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Lost in the Translation

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Communication is tough. It's even tougher when workers don't speak your language

Managing workers who don't speak English as their first language is tricky. Don't deal with it properly, and you risk problems ranging from poor customer service to diminished productivity to poor morale. "Organizations have to recognize that languages may be a potential problem," says Lisa Willis Johnson, chairwoman of the Society of Human Resource Management's workplace-diversity committee. "Lots of employees have very important skills, but they don't communicate in English well."

Semifreddi's, a $7.1-million artisan-bread bakery in Emeryville, Calif., bumped right up against the language barrier -- and decided to bump back, with a campaign mounted by CEO Tom Frainier. Frainier believed he had a track record "as an accessible, available, communicative guy," but he now realizes he was "delusional" in regard to his company's language barrier. Frainier speaks only English, unlike most of his 100 workers, who hail from Mexico, Laos, China, Peru, Cambodia, Yemen, and Vietnam.

One typical type of problem surfaced last year. Frainier had asked workers not to park on one side of the bakery because he wanted to reserve those spaces for customers' cars. Some employees misunderstood, thinking he was telling them not to drive to work. "I had made the classic Ugly American mistake of talking slowly and loudly, and assuming that people would understand me," Frainier says. But they hadn't.

The parking problem, however, paled in comparison with Frainier's next challenge: open-book management, which entailed regularly sharing detailed financial information about the company with his workers. "I would gather all of my employees from different shifts together for a big meeting, and I'd rattle off a bunch of numbers," Frainier recalls. "I would ask everybody if they understood the information, and everybody would nod. I didn't realize that they were just being polite."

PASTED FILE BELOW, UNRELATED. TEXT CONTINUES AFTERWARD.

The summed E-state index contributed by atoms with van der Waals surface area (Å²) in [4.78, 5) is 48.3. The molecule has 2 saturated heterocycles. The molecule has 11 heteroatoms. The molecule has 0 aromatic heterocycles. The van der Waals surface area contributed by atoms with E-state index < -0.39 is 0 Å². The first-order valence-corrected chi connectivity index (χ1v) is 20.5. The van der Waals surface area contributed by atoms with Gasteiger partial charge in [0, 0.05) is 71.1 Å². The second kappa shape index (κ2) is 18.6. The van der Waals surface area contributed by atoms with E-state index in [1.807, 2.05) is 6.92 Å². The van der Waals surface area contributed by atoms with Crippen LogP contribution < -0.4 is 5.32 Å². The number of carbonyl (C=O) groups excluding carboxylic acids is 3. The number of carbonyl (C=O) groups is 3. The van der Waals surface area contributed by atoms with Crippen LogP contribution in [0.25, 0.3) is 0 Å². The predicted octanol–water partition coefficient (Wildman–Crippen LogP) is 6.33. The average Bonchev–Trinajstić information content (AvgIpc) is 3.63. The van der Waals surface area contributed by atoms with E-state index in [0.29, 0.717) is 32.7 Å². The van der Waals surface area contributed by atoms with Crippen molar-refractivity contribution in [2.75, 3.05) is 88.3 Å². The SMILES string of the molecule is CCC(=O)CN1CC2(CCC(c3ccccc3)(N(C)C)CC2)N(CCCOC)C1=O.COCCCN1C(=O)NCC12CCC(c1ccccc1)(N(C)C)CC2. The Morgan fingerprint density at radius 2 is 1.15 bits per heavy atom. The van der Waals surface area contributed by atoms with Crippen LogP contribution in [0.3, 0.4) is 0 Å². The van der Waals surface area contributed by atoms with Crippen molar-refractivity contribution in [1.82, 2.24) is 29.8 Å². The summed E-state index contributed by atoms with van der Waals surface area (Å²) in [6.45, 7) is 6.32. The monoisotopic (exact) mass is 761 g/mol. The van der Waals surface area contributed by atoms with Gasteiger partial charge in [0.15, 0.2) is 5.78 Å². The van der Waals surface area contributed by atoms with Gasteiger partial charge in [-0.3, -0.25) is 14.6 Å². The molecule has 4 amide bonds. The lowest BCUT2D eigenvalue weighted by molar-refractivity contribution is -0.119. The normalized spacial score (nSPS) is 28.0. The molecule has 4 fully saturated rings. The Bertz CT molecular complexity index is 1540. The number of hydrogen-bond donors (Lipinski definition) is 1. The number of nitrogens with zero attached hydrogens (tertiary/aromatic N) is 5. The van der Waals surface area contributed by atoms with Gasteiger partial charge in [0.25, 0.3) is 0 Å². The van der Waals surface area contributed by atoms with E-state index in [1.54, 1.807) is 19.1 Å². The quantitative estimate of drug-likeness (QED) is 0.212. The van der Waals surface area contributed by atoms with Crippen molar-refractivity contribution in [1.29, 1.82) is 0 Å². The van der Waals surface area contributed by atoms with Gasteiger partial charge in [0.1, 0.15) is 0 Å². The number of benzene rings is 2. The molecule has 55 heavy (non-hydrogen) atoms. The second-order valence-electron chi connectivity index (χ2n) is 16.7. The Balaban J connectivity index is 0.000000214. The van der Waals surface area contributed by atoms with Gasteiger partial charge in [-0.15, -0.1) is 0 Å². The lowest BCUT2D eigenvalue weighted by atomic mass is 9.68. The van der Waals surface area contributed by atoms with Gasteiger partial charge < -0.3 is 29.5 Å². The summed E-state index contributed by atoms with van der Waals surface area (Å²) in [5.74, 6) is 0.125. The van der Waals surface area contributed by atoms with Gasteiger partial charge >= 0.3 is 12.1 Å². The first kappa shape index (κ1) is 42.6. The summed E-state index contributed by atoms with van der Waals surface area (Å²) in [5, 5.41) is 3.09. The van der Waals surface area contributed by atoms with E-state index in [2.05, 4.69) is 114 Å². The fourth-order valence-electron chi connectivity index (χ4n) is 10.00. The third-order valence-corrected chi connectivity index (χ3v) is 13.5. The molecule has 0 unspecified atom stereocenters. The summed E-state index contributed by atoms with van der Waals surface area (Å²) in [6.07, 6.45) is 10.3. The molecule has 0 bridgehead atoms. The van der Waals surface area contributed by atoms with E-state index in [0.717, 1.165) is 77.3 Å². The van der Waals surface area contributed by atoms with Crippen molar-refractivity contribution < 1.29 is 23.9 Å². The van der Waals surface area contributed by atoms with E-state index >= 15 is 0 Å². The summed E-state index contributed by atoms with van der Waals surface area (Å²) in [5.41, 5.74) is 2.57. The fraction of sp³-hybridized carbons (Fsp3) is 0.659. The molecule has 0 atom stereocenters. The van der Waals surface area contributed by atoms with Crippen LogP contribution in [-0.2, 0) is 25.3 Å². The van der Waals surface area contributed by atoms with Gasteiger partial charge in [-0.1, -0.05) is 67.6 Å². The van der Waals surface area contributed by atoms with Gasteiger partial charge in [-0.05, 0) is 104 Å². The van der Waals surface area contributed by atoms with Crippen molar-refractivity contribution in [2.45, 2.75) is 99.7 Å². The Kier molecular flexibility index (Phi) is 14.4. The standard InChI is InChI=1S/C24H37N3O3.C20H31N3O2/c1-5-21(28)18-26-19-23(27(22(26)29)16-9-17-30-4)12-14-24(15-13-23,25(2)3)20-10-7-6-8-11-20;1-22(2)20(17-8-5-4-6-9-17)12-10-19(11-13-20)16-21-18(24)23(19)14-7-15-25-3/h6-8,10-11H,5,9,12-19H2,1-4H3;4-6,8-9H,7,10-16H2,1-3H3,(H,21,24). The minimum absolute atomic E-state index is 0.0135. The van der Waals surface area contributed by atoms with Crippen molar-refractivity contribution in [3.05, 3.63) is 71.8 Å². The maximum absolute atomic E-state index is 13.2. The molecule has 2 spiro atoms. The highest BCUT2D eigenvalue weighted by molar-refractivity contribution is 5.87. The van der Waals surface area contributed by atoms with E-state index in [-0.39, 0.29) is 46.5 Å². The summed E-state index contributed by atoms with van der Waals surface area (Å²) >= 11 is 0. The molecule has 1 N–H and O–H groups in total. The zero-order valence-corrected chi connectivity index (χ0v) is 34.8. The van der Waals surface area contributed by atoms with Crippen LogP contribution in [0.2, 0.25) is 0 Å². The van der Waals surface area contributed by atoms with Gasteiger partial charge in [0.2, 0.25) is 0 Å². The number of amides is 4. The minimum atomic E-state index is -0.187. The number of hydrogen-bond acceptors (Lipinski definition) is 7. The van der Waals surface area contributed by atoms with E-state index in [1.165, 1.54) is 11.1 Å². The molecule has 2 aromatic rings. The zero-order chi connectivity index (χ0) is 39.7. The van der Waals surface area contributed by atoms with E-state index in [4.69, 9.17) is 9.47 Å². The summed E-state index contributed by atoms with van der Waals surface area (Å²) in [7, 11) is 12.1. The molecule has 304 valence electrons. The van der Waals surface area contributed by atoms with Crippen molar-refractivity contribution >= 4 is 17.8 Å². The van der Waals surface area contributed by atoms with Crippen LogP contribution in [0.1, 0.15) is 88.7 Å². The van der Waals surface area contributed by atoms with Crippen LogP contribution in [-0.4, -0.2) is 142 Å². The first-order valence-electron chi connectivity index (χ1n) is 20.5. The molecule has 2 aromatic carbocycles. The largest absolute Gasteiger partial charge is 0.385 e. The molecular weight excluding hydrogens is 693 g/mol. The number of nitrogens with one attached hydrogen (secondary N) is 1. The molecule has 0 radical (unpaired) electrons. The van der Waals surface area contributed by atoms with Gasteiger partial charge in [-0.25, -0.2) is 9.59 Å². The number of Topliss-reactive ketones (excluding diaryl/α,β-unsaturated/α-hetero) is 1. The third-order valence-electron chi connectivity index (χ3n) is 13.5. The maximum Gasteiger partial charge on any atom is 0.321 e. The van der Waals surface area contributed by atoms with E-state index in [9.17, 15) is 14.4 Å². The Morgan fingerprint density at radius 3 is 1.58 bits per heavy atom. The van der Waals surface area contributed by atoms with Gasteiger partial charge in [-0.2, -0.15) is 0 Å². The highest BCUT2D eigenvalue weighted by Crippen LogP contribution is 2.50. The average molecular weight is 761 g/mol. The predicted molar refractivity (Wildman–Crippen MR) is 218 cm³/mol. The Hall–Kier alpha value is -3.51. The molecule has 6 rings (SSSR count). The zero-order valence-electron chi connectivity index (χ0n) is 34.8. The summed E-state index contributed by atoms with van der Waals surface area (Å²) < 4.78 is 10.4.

When Frainier promoted two Latino employees to management posts, he asked them to help disseminate information to their fellow Spanish speakers. He also discontinued the practice of having big meetings. Now he speaks to small groups of workers who have similar English skills so that nobody feels intimidated about asking questions. Frainier has translators at every meeting, and he asks his managers to check in with him daily.

So far, so good. The CEO says that he's getting much more detailed feedback from his employees on everything from policy changes to individual career goals. And he says that the new language sensitivity has been a boon for company morale. In fact, he believes it has helped put the company on track to add $400,000 in new revenues this year.




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